They’re not particularly well drawn, and unfortunately will override native Emoji on operating systems that support them, such as Safari on Mac OS X.
The email was a rather anonymous message apparently sent from a customer service ticketing system of sorts. It was a casual threat of legal action, euphemised as follows:
“If changes have not been made to bring your service into compliance by [date] we will take steps to enforce our API Terms of Service. Thank you in advance for your cooperation.”
All this recent Twitter API migration business has inspired me to build Flamingo – a hosted ajax service for your Twitter apps.
Twitter has announced application level authentication for their API using OAuth 2.
For the uninitiated, this means a simpler way to make authenticated Twitter API calls, and doing so on behalf of your app, not on behalf of a Twitter user.
I went straight ahead and added support in my Node library (mostly just so I could try the new stuff out) but I’m struggling to see much advantage in this feature.
Here’s a quick brain dump –
After submitting my Latest Tweets plugin to the WordPress directory last week, I thought I’d do another one.
Download it from wordpress.org
But nobody seems to be talking about it. (Except me. I can’t stop going on about it).
I suppose in the six months we’ve known about this, everybody who knew about the deadline has done something about it.
Putting these enlightened folk aside, it seems that a lot of site owners are blissfully unaware that (a) this is happening, and (b) that it affects them.
So, are you affected? Here’s how to decide ..
If your WordPress site displays your latest tweets, or uses any kind of unofficial Twitter widget, you should check it supports the new API. You should do this today. If your plugin is not up to date with the new API, it WILL stop working on or shortly after March 5th. I’m not trying to scare you – it is a thing.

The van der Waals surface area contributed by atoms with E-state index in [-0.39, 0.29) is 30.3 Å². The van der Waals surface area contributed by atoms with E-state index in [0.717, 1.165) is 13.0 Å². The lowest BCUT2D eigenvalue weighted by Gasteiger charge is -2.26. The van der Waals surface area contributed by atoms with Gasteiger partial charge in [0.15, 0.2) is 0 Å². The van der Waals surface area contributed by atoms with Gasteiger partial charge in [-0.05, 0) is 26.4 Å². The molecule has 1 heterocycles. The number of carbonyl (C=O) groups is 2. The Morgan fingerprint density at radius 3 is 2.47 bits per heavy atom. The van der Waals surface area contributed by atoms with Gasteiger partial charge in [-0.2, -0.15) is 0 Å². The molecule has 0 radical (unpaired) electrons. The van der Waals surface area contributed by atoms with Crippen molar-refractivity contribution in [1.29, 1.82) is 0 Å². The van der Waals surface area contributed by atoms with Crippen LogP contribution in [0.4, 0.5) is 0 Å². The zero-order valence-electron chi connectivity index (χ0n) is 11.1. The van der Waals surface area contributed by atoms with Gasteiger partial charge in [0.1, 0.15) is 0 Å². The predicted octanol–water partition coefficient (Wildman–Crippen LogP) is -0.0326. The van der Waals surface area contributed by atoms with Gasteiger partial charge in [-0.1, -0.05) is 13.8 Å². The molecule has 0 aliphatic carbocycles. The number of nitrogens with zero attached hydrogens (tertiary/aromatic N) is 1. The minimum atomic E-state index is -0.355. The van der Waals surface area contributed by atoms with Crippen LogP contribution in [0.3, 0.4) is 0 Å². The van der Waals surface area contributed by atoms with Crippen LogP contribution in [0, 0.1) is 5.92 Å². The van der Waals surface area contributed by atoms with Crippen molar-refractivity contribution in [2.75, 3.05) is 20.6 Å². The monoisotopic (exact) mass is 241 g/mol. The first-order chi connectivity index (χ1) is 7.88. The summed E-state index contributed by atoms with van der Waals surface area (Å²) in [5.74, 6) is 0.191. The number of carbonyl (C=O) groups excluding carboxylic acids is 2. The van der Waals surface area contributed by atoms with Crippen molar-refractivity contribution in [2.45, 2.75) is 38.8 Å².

Doing a quick search for ‘latest tweets‘ in the WordPress plugin directory the top five results do not support the new Twitter API. Sorting the list by the newest plugins, only one in the first four is compatible. Just this handful will account for thousands of broken sites come next week.
Here’s how to check yours.
I wrote a few pre-thoughts on the new Twitter API last August, but I’ve only just now got around to migrating my numerous apps.
First to escape the cull so far is Twitblock. I was initially pleased to see that it wasn’t denied access to all its old functions – blocking, reporting spam etc.. But what I found is now a huge problem is the new rate limiting model. Continue reading…
I’ve run TwitBlock for three years and have always known that one day it will stop working and I’ll have to take it offline. However, it’s not clear to me yet whether I’ll have to take it down in six months, so I’m trying to avoid a rant for once (mostly).
I just don’t think the impact is clear enough at this stage. Most points in the announcement are either too grey, or just confirm a general direction we were already well aware of.
By way of composing my own thoughts, this is my reaction to some points in the announcement: